A hole 0.24 inch across, held 27.05 inches (687mm) from the eye, should subtend an angle of 31 arcminutes — the Moon’s average angular diameter. But that’s not what he found. Using the following equation: θ = 60 × (h/d) × (180/π) where θ is the Moon’s angular extent in arcminutes, h is the diameter of the hole (0.24 inch), and d is the distance of the hole from the eye (which he determined to be 32.56 inches [827mm]), Krisciunas determined θ to be only approximately 26 arcminutes.

As Krisciunas discovered, and as the late Marcel Minnaert suggested in his 1954 book The Nature of Light and Color in the Open Air, psychological factors that are little understood play a role in perceiving the Moon. Indeed, Minnaert stated that if you look at the Moon through an aperture in a piece of cardboard with one eye, the Moon will appear smaller than when viewed directly with two eyes.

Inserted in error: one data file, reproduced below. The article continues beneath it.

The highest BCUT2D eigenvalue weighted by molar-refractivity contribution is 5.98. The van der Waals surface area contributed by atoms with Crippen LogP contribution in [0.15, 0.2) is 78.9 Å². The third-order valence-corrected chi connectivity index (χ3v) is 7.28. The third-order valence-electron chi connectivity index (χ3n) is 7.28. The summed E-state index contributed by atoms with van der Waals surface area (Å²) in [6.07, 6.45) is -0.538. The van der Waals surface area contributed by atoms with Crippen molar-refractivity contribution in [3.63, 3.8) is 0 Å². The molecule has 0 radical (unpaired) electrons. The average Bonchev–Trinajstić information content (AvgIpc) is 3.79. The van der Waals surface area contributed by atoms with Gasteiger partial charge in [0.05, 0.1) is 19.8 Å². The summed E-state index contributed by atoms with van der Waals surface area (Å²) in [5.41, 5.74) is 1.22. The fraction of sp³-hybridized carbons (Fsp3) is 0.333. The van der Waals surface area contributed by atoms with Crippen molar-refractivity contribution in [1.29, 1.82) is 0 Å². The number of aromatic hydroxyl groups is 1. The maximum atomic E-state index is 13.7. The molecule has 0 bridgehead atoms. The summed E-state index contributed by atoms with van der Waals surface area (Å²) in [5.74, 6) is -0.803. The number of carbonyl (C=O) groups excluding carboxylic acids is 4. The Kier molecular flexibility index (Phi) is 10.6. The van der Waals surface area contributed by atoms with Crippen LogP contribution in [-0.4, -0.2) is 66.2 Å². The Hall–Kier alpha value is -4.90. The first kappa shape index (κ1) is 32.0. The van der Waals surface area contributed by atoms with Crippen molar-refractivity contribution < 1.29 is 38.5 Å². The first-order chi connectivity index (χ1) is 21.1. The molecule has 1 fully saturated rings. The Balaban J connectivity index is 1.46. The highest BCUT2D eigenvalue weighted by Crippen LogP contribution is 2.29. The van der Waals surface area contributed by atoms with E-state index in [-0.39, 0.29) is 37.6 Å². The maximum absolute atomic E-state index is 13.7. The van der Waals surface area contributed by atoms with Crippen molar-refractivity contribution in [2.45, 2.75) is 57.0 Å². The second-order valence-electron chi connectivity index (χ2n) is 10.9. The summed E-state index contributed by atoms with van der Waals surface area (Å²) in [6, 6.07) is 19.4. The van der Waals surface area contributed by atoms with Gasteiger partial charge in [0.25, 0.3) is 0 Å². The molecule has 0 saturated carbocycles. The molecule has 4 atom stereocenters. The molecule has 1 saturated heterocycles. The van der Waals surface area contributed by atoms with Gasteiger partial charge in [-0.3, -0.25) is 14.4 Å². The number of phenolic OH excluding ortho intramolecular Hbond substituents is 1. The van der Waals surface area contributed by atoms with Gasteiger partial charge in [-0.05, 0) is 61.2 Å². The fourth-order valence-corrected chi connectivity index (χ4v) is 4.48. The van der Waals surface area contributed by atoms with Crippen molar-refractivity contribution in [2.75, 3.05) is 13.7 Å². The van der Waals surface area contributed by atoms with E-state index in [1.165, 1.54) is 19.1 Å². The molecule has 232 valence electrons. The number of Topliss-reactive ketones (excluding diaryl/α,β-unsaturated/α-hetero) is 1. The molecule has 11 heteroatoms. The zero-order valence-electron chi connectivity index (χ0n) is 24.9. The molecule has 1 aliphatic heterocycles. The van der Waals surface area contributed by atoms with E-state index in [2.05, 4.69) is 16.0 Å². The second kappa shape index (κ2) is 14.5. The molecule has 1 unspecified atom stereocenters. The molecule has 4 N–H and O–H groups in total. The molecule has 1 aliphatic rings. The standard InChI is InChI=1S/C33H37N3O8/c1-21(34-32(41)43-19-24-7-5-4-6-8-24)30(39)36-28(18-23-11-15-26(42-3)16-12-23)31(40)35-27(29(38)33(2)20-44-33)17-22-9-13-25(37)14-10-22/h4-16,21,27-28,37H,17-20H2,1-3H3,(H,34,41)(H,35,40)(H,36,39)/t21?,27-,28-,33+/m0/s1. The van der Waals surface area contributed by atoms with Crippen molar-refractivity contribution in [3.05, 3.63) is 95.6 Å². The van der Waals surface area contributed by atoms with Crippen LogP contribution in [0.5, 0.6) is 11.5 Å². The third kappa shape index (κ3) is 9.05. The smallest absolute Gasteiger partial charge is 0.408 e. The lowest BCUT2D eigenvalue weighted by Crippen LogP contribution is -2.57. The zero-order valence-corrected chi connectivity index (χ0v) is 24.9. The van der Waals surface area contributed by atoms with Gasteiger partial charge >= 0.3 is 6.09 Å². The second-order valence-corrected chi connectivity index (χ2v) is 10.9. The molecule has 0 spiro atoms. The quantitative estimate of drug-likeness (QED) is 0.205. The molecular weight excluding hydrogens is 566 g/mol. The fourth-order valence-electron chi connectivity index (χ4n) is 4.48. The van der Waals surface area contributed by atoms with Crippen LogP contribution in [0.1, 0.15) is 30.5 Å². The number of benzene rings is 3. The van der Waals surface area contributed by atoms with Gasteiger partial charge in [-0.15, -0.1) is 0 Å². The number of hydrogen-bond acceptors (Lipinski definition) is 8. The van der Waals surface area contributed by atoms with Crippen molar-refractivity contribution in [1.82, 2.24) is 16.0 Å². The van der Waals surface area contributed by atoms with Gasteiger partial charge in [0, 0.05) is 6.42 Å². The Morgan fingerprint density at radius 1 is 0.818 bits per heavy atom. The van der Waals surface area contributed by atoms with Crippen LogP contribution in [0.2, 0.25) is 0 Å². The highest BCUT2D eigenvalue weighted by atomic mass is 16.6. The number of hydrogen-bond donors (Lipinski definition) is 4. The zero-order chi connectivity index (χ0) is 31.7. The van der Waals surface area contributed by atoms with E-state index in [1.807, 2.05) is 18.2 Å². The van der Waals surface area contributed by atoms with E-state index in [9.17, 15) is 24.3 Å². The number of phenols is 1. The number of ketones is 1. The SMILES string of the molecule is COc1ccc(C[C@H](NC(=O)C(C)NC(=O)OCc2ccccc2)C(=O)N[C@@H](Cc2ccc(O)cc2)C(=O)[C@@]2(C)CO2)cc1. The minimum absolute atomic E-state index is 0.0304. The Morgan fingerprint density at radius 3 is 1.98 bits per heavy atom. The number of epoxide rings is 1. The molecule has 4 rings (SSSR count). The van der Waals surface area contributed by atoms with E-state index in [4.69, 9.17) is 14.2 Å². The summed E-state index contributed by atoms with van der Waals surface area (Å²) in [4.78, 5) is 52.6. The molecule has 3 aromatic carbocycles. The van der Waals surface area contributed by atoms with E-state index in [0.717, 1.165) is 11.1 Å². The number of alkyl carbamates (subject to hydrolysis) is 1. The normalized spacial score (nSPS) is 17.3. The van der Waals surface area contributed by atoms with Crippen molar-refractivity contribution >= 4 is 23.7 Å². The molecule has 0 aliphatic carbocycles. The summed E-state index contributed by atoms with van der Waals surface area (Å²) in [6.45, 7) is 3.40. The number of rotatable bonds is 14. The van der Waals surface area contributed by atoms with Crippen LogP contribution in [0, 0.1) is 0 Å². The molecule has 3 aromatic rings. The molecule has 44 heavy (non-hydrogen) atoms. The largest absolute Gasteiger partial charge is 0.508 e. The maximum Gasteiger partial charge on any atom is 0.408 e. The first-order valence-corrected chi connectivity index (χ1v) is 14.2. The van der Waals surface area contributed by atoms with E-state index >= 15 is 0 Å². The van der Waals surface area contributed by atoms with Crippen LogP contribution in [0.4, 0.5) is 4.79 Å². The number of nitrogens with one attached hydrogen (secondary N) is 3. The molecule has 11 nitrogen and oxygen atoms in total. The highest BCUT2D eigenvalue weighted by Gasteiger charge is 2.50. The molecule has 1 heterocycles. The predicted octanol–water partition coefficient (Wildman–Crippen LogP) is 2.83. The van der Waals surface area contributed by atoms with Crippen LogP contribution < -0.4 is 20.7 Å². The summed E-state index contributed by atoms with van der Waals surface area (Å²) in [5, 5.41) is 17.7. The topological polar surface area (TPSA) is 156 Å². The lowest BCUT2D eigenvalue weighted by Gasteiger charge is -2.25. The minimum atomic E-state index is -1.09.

March 2010  Krisciunas 2
Kevin Krisciunas shows off his homemade Moon-measurer, based on Gerson’s staff of Jacob.
Sandra Rodriguez Krisciunas
A Correction factor
Undaunted, Krisciunas took a disk 0.358 inch (9mm) in diameter and taped it to a door 32.8 feet (10 meters) away, so that its angular size would equal 31 arcminutes. When he looked at that disk through the 0.24-inch hole at a distance of 32.3 inches (821mm), he found a match of angular size (26 arcminutes). If we therefore divide the Moon’s true average angular extent (31 arcminutes) by the measured average (26 arcminutes), we arrive at a correction factor of 1.2.

“If I take my uncorrected measures of the angular diameter of the actual Moon and multiply them by 1.2,” Krisciunas says, “I get, on average, the correct angular size of the Moon accurate to plus or minus 0.8 arcminute. I’ve convinced myself [that] with my very simple equipment I can measure the variation of the Moon’s angular size and eliminate systematic errors with my correction factor” (see graph above).